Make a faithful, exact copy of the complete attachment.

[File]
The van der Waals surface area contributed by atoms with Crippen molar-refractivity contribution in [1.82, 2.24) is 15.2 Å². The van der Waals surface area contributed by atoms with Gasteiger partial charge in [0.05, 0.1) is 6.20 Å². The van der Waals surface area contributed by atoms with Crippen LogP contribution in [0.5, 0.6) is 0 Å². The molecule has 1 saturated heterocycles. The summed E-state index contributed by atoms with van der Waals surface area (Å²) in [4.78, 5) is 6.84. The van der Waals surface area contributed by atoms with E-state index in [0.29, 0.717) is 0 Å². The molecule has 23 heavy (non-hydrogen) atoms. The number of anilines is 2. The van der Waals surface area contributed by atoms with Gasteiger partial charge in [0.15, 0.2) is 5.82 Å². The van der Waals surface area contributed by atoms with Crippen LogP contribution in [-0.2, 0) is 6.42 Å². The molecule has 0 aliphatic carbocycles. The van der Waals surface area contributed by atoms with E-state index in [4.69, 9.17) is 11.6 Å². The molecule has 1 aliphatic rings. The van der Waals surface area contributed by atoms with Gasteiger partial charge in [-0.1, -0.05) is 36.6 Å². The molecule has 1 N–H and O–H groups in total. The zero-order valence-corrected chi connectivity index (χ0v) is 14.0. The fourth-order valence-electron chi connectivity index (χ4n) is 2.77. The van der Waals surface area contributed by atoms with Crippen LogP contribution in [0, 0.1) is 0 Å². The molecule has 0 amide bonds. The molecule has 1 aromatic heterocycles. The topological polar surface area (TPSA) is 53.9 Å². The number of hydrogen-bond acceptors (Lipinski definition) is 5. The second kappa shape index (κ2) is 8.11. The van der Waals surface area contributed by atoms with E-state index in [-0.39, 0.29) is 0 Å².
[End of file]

The van der Waals surface area contributed by atoms with Crippen molar-refractivity contribution in [1.82, 2.24) is 15.2 Å². The van der Waals surface area contributed by atoms with Gasteiger partial charge in [0.05, 0.1) is 6.20 Å². The van der Waals surface area contributed by atoms with Crippen LogP contribution in [0.5, 0.6) is 0 Å². The molecule has 1 saturated heterocycles. The summed E-state index contributed by atoms with van der Waals surface area (Å²) in [4.78, 5) is 6.84. The van der Waals surface area contributed by atoms with E-state index in [0.29, 0.717) is 0 Å². The molecule has 23 heavy (non-hydrogen) atoms. The number of anilines is 2. The van der Waals surface area contributed by atoms with Gasteiger partial charge in [0.15, 0.2) is 5.82 Å². The van der Waals surface area contributed by atoms with Crippen LogP contribution in [-0.2, 0) is 6.42 Å². The molecule has 0 aliphatic carbocycles. The van der Waals surface area contributed by atoms with E-state index in [4.69, 9.17) is 11.6 Å². The molecule has 1 aliphatic rings. The van der Waals surface area contributed by atoms with Gasteiger partial charge in [-0.1, -0.05) is 36.6 Å². The molecule has 1 N–H and O–H groups in total. The zero-order valence-corrected chi connectivity index (χ0v) is 14.0. The fourth-order valence-electron chi connectivity index (χ4n) is 2.77. The van der Waals surface area contributed by atoms with Crippen LogP contribution in [0, 0.1) is 0 Å². The molecule has 0 amide bonds. The molecule has 1 aromatic heterocycles. The topological polar surface area (TPSA) is 53.9 Å². The number of hydrogen-bond acceptors (Lipinski definition) is 5. The second kappa shape index (κ2) is 8.11. The van der Waals surface area contributed by atoms with E-state index in [-0.39, 0.29) is 0 Å².